During the trainings, participants engaged actively in sessions from which they summarized that the role of career guidance is to inform, empower and give confidence in the ability of girls to pursue STEM careers; solve students’ challenges/problems; clarify misconceptions; provide emotional and educational support; and increase the scope of choosing careers outside the areas students would ordinarily gravitate towards. A participant also added an important aspect on navigating gender-based violence (GBV) in the workplace and mentioned that “career education and counselling prepares girls to elevate themselves and avoid exploitation such as sexual exploitation and abuse at work”.

Other suggestions from participants covered the importance of working with industry, mentioning that career information must be paired with opportunities. Participants also pointed out the need to bridge the generational differences between the teachers and Gen Z and Alpha students, the need to create targeted STEM interventions for women and girls early on in education and requested that governments update their respective lists of “in-demand skills” in their labour market information systems.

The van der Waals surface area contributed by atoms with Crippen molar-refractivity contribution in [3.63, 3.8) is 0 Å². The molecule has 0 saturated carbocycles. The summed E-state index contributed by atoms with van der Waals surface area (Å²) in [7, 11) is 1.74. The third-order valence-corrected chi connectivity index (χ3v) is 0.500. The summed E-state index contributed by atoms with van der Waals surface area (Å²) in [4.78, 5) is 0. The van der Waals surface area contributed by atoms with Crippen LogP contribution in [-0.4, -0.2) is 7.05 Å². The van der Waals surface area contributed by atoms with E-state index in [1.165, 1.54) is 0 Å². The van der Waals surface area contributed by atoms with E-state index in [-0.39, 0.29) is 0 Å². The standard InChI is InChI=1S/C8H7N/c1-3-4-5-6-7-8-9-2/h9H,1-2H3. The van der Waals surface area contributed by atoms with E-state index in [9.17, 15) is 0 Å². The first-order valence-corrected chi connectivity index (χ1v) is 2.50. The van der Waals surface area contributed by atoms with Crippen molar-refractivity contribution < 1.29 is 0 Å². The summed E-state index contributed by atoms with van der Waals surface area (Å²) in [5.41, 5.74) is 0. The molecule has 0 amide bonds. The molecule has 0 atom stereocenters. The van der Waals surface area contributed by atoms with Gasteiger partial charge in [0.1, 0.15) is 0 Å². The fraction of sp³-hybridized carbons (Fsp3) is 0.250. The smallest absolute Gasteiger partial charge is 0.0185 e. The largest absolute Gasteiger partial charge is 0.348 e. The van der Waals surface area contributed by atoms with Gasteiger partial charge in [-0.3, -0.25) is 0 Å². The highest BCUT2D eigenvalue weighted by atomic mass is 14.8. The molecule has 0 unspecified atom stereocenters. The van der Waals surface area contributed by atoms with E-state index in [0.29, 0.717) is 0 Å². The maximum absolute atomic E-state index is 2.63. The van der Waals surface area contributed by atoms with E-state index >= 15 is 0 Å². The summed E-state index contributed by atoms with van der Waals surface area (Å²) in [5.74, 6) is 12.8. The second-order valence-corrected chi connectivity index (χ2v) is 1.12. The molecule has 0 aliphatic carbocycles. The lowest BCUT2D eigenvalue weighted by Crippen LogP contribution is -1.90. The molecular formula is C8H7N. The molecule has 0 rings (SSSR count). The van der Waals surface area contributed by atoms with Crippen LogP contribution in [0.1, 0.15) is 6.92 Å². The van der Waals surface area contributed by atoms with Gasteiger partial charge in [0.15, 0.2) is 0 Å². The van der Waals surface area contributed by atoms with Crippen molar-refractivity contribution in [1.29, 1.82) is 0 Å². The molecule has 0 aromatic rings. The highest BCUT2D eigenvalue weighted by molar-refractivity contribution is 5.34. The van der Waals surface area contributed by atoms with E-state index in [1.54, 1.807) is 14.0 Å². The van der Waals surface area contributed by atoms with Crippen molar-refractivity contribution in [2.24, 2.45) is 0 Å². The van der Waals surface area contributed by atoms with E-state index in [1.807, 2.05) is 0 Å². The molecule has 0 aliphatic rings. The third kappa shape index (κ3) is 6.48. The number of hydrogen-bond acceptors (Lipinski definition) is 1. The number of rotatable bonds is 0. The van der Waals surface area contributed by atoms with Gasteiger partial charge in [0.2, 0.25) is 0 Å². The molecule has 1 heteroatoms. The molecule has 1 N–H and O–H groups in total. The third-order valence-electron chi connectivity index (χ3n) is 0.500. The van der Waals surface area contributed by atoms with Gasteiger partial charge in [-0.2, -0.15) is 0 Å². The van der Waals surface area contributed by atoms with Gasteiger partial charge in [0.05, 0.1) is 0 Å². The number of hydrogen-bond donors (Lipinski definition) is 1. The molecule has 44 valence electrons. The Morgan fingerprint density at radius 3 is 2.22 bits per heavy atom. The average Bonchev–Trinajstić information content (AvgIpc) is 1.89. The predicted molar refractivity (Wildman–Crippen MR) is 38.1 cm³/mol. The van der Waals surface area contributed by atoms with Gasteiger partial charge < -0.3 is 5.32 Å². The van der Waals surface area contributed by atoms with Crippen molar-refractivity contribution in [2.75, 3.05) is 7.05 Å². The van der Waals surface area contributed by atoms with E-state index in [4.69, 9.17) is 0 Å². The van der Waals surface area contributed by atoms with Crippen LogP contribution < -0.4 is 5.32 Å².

Career guidance in industry

To close the training modules, a panel session was hosted to discuss practical applications to foster career guidance in TVET and in the workplace. The experts acknowledged the challenges girls face such as lack of knowledge of different careers, mentioning that many are pigeonholed into “female” careers such as teaching and nursing. Societal expectation for women and girls to be above average in order to be considered adequate was also discussed as a key challenge as well as a lack of enough gender-specific groups/clubs/events.